Furthermore, don't leave out other system administration tasks. Does the CMS provide easy access to items such as cache management, logs, performance reports, and user account management tools?

If you're not ready to keep up an in-house investment, there are several superior hosted CMS products; you can use the following criteria to evaluate them, too.

What features are most important? Common sense should tell you that no CMS will provide every feature you may need. So go with a variation of the 80-20 rule: Find the product with 80 percent of the functions most important to you using 20 percent of your overall budget. (Reserve the rest of your budget for implementation, support, and complementary purchases.) Here are some tips for that feature list.

Clearly, users need to work with the system, which initially entails developing templates for site sections. Templates enforce corporate style guidelines while separating content from the way it's presented. A WCM doesn't have to bundle a template editor; instead, make sure developers can employ tools they already know, such as Adobe Dreamweaver and Flash or Microsoft Visual Studio complemented by Silverlight.

Next, the software should let content contributors select the template appropriate for the section of the site they're working on and then create pages within an established taxonomy. For entering content, require the CMS to include a WYSIWYG editor that's accessible though a browser – without large downloads for plug-ins. Ideally, the system will allow in-line editing within the Web page, so users can immediately see the results of changes (instead of presenting them with multiple pop-up windows and multiple preview steps). To satisfy power users, expect access to the content's source code or, if appropriate, an XML editor. Moreover, the system ought to provide easy entry of meta tags.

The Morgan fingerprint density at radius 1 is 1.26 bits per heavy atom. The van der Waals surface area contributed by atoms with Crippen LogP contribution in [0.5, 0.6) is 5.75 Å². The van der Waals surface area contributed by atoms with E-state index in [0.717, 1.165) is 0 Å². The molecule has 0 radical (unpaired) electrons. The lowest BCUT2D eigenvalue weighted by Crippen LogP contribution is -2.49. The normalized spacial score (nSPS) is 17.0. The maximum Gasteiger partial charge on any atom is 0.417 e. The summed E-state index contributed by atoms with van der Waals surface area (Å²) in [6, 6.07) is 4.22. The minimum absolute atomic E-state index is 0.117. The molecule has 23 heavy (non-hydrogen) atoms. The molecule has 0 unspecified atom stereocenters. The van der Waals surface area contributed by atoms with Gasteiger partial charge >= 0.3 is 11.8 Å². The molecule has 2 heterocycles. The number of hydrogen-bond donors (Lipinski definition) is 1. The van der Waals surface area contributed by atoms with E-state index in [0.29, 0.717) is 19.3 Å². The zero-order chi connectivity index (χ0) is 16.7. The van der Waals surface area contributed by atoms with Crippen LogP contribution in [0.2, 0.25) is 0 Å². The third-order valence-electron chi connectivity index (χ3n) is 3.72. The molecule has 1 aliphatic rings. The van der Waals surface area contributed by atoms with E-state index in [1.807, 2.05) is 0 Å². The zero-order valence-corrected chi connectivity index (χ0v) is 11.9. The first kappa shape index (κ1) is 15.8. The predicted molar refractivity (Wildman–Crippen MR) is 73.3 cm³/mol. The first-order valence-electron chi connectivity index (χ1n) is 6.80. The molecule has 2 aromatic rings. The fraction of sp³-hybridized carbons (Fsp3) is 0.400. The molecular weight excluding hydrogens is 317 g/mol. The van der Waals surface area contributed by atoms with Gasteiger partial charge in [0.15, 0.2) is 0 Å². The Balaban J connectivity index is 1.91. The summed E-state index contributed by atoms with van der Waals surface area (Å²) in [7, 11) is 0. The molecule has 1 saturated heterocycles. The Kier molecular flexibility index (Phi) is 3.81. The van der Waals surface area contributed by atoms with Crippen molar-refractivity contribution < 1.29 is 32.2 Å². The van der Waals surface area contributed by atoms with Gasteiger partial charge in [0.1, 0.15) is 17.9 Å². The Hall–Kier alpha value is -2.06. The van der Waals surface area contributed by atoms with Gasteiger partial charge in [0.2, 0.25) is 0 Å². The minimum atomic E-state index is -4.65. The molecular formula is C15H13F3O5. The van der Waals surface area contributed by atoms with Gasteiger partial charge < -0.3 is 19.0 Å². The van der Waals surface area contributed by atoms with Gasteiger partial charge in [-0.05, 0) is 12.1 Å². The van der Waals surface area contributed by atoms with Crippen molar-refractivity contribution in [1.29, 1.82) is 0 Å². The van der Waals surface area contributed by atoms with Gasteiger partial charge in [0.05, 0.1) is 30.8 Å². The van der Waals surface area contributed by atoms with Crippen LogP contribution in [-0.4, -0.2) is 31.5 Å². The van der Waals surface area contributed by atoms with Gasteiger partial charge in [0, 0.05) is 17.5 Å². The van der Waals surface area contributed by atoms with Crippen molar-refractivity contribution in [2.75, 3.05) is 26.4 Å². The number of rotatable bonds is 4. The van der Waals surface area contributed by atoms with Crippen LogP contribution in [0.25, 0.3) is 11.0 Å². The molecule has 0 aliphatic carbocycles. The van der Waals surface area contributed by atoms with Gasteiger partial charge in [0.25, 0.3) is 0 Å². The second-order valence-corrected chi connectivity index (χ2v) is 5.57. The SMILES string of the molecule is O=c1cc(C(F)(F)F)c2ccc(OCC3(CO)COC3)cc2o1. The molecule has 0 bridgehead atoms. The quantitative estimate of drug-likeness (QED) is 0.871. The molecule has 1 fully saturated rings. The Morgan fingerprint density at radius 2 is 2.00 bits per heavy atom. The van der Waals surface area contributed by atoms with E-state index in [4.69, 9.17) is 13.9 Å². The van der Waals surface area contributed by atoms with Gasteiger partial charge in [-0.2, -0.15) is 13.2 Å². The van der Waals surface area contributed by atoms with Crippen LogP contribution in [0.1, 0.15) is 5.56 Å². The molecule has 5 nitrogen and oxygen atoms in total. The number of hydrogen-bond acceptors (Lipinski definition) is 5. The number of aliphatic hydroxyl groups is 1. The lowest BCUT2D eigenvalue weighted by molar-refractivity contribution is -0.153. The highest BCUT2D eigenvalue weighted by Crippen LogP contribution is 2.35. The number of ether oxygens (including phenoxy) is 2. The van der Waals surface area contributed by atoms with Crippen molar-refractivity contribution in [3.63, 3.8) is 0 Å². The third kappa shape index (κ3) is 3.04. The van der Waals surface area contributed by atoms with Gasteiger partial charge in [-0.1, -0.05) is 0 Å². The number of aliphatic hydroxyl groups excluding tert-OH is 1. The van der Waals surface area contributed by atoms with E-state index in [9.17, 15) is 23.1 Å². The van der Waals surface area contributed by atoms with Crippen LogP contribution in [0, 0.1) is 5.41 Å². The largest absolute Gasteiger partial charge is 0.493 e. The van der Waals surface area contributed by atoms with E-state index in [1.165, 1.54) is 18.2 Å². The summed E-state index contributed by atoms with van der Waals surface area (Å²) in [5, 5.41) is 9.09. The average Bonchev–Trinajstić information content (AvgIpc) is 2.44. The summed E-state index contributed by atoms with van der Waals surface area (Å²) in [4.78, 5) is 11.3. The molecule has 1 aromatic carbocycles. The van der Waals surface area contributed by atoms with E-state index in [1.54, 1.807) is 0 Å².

You might also consider systems with a lightweight client, WebDAV support, or plug-ins for desktop applications (such as Microsoft Word). Any of these can help with importing content into the Web site and perhaps eliminate converting and reformatting.

Although the CMS doesn't require full-blown digital asset management, some form of this feature is becoming more commonplace. Look for an asset repository, with an intuitive visual interface, to access images and multimedia objects (Flash files, audio, and video).

Version control is pretty much a given, but check for it nonetheless. You should have the option to easily roll back pages to any previous save. With heightened legal and government compliance requirements, versioning also gives you an archive of content and changes. If you have intricate records management needs, make sure the CMS lets you specify the length of time versions are maintained. Similarly, it's important for pages to automatically go live at a scheduled time and also expire when you specify.

Workflow, the checks and balances of content, doesn't have to be elaborate. However, there should be some method to specify who needs to review content before it goes live, e-mail notification to the reviewer of their pending tasks, and a quick way for these managers to spot what's changed (for instance, side-by-side comparison of original and revised text). For more sophisticated projects, it's important to have a visual workflow designer plus features to develop parallel or alternate workflows based on roles or a person's availability.

Many organizations have a separate search application, but don't assume it will seamlessly integrate with your CMS. As such, determine if the content management system comes with a search module. If so, does it have advanced functions, such as searching multiple sites and can the engine exploit pages' meta data?

Will it play nice with your enterprise systems? An API is a baseline requirement if you expect your CMS to work with other enterprise systems and various Web servers; depending on your environment, look for ASP.Net, ASP, Cold Fusion, or PHP support. Also, ask for API documentation in case your developers need to extend these components for special requirements.

In making your CMS selection, also consider other data interchange standards, including XML, RDF (Resource Description Framework), RSS, and Web services. These capabilities can prove invaluable at many levels. For instance, adhering to XML won't just smooth data sharing with your sales force automation system, price book, or e-mail marketing products; it can provide the necessary conduit into enterprise search applications or analytic tools.